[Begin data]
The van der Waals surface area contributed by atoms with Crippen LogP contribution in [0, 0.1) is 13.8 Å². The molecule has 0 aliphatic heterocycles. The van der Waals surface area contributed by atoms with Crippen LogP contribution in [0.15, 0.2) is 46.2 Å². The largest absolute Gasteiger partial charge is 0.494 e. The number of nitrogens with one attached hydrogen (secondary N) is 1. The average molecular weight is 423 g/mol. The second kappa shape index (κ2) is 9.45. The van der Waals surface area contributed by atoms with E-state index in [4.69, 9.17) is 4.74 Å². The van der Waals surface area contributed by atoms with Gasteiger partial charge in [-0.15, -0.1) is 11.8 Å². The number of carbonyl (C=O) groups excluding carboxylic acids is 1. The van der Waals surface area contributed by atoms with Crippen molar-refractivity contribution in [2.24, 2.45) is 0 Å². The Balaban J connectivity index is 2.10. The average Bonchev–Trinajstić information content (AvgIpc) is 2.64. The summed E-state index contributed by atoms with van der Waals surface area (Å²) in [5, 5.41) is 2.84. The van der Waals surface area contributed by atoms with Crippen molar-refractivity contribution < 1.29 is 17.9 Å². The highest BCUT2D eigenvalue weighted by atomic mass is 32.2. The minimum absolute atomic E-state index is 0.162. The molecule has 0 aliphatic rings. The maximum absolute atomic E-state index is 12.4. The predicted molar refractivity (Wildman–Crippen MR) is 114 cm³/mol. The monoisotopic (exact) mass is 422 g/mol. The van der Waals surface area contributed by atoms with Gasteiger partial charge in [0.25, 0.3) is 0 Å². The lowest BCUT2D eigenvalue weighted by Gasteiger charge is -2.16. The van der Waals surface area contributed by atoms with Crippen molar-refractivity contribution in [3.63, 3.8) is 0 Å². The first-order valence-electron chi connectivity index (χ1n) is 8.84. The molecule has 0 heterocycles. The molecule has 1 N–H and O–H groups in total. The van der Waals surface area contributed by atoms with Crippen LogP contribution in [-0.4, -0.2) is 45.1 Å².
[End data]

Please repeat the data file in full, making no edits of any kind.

The van der Waals surface area contributed by atoms with Crippen LogP contribution in [0, 0.1) is 13.8 Å². The molecule has 0 aliphatic heterocycles. The van der Waals surface area contributed by atoms with Crippen LogP contribution in [0.15, 0.2) is 46.2 Å². The largest absolute Gasteiger partial charge is 0.494 e. The number of nitrogens with one attached hydrogen (secondary N) is 1. The average molecular weight is 423 g/mol. The second kappa shape index (κ2) is 9.45. The van der Waals surface area contributed by atoms with E-state index in [4.69, 9.17) is 4.74 Å². The van der Waals surface area contributed by atoms with Gasteiger partial charge in [-0.15, -0.1) is 11.8 Å². The number of carbonyl (C=O) groups excluding carboxylic acids is 1. The van der Waals surface area contributed by atoms with Crippen molar-refractivity contribution in [2.24, 2.45) is 0 Å². The Balaban J connectivity index is 2.10. The average Bonchev–Trinajstić information content (AvgIpc) is 2.64. The summed E-state index contributed by atoms with van der Waals surface area (Å²) in [5, 5.41) is 2.84. The van der Waals surface area contributed by atoms with Crippen molar-refractivity contribution < 1.29 is 17.9 Å². The highest BCUT2D eigenvalue weighted by atomic mass is 32.2. The minimum absolute atomic E-state index is 0.162. The molecule has 0 aliphatic rings. The maximum absolute atomic E-state index is 12.4. The predicted molar refractivity (Wildman–Crippen MR) is 114 cm³/mol. The monoisotopic (exact) mass is 422 g/mol. The van der Waals surface area contributed by atoms with Gasteiger partial charge in [0.25, 0.3) is 0 Å². The lowest BCUT2D eigenvalue weighted by Gasteiger charge is -2.16. The van der Waals surface area contributed by atoms with Crippen molar-refractivity contribution in [3.63, 3.8) is 0 Å². The first-order valence-electron chi connectivity index (χ1n) is 8.84. The molecule has 0 heterocycles. The molecule has 1 N–H and O–H groups in total. The van der Waals surface area contributed by atoms with Crippen LogP contribution in [-0.4, -0.2) is 45.1 Å².